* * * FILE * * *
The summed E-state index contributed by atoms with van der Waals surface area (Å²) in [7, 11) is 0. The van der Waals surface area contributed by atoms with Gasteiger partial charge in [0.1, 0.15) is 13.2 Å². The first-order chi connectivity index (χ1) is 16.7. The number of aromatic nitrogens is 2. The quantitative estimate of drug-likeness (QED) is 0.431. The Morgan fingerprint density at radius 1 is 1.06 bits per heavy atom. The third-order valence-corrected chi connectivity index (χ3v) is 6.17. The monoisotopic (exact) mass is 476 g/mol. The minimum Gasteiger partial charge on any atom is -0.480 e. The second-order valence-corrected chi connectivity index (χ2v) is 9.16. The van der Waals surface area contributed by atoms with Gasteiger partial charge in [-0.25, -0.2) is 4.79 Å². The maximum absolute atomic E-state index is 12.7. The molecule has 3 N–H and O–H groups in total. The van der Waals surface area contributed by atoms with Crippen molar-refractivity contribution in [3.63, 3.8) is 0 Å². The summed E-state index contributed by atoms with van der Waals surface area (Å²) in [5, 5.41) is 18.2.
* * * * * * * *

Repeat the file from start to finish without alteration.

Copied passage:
The summed E-state index contributed by atoms with van der Waals surface area (Å²) in [7, 11) is 0. The van der Waals surface area contributed by atoms with Gasteiger partial charge in [0.1, 0.15) is 13.2 Å². The first-order chi connectivity index (χ1) is 16.7. The number of aromatic nitrogens is 2. The quantitative estimate of drug-likeness (QED) is 0.431. The Morgan fingerprint density at radius 1 is 1.06 bits per heavy atom. The third-order valence-corrected chi connectivity index (χ3v) is 6.17. The monoisotopic (exact) mass is 476 g/mol. The minimum Gasteiger partial charge on any atom is -0.480 e. The second-order valence-corrected chi connectivity index (χ2v) is 9.16. The van der Waals surface area contributed by atoms with Gasteiger partial charge in [-0.25, -0.2) is 4.79 Å². The maximum absolute atomic E-state index is 12.7. The molecule has 3 N–H and O–H groups in total. The van der Waals surface area contributed by atoms with Crippen molar-refractivity contribution in [3.63, 3.8) is 0 Å². The summed E-state index contributed by atoms with van der Waals surface area (Å²) in [5, 5.41) is 18.2.